A lot has been written lately about the proposed Secular Values Charter that has been handed down from on high by the Marois péquiste government, and most of it - at least on the English Canadian side - has been negative. It is indeed a sordid piece of crap that shouldn't see the light of day in a multi-lingual, multi-faith, multi-cultural country like Canada, but if you can say anything about Pauline Marois, its that she is a calculating politician, something also written of heavily in the media these days. Polling evidence both for and against the policy is out, though I would note that when asked directly on the subject, it seems Québécois are pretty supportive of it, even if they aren't as keen on the péquistes themselves.
However, its very probable that the Charter will never see the light of day, and certainly it isn't going to cause a provincial election - that'll happen next budget season. For all the huffing and puffing from PLQ Leader Philippe Couillard, it isn't likely that he'll direct his party to take down the minority government over what is, in essence, a side issue created by a government that seems really afraid of its own record. That would just make it seem like a legitimate issue.
But there is going to be an election in Québec, and fairly soon at that. The federal seat of Bourassa, vacated by former Liberal MP turned Montréal mayoralty candidate Denis Coderre, will need to have a by-election called by January 2014, though it will probably be called much sooner if Alice Funke is correct in her divination.
As I mentioned before in my profile of Bourassa, the riding is fairly polarized between francophone and allophone communities, that is to say, non-immigrants and immigrants. According to the 2006 Census, 32% of the riding's population were the recently immigrated, up from 2001, and certainly by now also up. A much higher 40% of the riding, according again to the 2006 Census, spoke non-official languages as their mother tongue, compared to 56% French, numbers I also expect to be up by 2013. This division between the francophone and allophone communities has played out in Bourassa fairly obviously, allowing the PCs and Bloc to squeak by some wins in '88 and '93, and allowing the NDP to post an impressive result in 2011,with the Liberals still keeping ahead thanks to their strong base among many allophone communities.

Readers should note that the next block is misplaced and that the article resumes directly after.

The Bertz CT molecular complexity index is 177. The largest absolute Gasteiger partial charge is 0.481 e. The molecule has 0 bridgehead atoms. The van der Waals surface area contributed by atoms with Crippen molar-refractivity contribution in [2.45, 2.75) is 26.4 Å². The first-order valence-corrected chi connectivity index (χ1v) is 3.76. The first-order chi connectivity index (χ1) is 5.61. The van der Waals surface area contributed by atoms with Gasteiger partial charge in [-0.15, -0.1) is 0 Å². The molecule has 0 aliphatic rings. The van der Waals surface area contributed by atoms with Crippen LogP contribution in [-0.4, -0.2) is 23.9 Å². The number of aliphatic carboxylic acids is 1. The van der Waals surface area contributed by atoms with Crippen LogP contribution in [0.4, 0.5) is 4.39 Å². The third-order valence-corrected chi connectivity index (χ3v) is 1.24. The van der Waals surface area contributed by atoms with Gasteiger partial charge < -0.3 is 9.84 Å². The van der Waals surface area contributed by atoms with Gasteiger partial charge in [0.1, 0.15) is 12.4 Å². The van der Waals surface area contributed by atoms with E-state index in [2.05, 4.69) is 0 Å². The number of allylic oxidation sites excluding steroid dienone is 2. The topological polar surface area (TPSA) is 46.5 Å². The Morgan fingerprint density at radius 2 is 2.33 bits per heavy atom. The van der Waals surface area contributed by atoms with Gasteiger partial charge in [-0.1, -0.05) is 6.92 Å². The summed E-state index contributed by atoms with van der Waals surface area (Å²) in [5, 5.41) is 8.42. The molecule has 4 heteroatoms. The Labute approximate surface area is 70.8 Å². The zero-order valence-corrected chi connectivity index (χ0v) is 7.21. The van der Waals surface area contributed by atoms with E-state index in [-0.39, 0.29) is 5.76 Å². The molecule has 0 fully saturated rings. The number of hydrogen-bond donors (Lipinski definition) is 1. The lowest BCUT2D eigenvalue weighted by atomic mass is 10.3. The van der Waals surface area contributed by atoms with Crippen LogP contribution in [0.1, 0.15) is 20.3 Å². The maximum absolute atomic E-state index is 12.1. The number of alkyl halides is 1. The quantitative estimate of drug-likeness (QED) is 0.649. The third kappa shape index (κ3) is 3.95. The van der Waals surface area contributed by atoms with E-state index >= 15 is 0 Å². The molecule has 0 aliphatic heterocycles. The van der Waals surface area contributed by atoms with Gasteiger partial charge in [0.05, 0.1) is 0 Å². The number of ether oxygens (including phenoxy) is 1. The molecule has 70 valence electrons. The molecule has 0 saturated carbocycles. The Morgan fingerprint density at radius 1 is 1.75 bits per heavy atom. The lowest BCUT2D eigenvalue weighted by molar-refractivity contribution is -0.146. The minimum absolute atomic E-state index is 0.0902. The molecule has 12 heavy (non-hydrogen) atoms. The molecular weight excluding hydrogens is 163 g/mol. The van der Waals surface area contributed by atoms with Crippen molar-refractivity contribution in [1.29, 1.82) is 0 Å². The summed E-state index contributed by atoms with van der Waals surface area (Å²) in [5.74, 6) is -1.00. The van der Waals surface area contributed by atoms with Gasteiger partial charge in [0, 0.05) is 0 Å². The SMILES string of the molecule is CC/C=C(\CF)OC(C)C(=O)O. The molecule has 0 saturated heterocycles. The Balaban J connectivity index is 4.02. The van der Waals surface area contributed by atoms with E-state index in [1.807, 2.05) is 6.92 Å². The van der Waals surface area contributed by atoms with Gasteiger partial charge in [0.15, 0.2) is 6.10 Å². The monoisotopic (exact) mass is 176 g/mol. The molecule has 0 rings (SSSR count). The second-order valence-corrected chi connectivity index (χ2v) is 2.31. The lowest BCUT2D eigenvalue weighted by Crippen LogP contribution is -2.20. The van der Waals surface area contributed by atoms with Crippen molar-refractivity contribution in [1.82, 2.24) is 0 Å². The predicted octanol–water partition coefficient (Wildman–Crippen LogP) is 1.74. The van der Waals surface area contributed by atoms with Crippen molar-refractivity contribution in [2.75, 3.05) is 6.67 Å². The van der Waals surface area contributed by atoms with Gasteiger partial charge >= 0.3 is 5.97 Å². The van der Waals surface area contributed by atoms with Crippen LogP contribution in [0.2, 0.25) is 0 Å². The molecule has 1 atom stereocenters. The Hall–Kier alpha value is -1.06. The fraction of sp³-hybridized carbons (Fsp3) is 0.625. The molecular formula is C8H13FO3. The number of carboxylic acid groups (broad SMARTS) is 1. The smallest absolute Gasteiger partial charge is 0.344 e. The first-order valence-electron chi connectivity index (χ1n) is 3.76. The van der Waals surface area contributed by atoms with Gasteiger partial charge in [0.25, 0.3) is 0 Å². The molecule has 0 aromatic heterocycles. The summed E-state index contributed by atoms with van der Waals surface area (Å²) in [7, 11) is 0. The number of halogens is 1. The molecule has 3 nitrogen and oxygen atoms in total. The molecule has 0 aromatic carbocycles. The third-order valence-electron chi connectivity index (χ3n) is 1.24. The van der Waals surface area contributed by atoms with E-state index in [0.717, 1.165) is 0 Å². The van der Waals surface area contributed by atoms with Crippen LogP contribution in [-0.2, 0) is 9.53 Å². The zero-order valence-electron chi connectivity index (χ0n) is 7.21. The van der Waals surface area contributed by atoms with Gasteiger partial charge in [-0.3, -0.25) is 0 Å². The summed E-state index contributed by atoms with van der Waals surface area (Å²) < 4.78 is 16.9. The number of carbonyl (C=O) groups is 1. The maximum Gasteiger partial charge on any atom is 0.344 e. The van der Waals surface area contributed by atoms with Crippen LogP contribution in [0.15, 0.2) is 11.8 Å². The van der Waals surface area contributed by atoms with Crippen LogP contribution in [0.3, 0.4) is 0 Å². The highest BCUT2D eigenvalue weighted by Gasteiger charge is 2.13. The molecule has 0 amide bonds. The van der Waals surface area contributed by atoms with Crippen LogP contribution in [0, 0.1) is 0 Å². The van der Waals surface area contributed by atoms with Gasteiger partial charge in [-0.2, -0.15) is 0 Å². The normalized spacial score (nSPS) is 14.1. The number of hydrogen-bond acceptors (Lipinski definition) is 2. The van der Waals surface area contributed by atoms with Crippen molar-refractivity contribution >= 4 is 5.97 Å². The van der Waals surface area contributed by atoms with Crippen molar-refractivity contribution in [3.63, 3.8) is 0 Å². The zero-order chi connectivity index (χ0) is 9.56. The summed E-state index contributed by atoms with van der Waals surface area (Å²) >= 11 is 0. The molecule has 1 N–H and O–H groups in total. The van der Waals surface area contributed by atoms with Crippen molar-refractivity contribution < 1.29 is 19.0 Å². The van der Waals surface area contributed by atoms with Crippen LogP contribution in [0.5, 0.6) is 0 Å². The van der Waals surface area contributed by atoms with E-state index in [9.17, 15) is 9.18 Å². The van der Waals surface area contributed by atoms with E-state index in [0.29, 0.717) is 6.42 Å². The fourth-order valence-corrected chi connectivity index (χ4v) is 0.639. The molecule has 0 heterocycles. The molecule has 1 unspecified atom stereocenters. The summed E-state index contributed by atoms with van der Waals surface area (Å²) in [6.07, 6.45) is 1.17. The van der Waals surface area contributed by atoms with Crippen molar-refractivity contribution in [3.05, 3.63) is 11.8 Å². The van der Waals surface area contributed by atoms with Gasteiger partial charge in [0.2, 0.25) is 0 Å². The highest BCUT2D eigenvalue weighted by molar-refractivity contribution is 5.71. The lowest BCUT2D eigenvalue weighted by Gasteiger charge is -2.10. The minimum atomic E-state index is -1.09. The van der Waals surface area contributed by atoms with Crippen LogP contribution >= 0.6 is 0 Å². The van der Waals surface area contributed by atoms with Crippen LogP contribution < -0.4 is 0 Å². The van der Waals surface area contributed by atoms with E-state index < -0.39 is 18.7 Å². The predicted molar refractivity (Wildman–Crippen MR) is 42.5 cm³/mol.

On the basis of this division, Bourassa could prove to be an interesting testing ground for the favourability of Marois' Values Charter among both communities.
While there is the obvious caveats that provincial politics doesn't necessarily translate to federal politics; that by-elections could be fought over any issue, local or national, and are fairly unpredictable; and the more specific caveat that Bourassa's allophone communities are mostly Christian, not Muslim, Sikh, or Jewish, I do think the riding could become a battleground for the Charter still. A battle which may even force some of the federal parties to possible walk back their (so far) vocal opposition to the Charter.
Think about it. While minority religions don't make up a huge part of the electorate (the second largest group after Catholics, who make up 79%, are Protestants, then the non-religious, then Muslims at just below 4%, according to the 2006 Census numbers), allophone communities do, and many of them are probably not going to welcome the idea of discrimination by the francophone majority, even if its just a far-off possibility - it isn't as if the Charter is great in proving the sovereigntist's bonafides in the realm of tolerance. But would allophone opposition to it be enough motivation to possibly counteract francophone acceptance of the Charter? Or would Bourassa's particular types of allophone communities be OK with it, thus providing Marois some cover?
How would a race fought over such an issue affect the positions of the competitors as well? Remember, the NDP and Bloc's biggest cores are among francophones (though the NDP have a lot more cross appeal than the Bloc), while the Liberals are more popular among the allophone communities. The reactions to the Charter among these electorates could easily change how vocal Mulcair or Trudeau are against the Charter, or Paillé's support for it.
And don't think it couldn't happen. By-elections, as I noted, can be fought on anything. The absence of a strong government option in Bourassa only increases the chances that a side issue will come to the forefront, whether that is the personalities of the two opposition leaders, or what the Charter says about Québec society. That may not be a fight anyone wants, but in the end it could be one that needs to happen. Bourassa could possibly be the first battleground.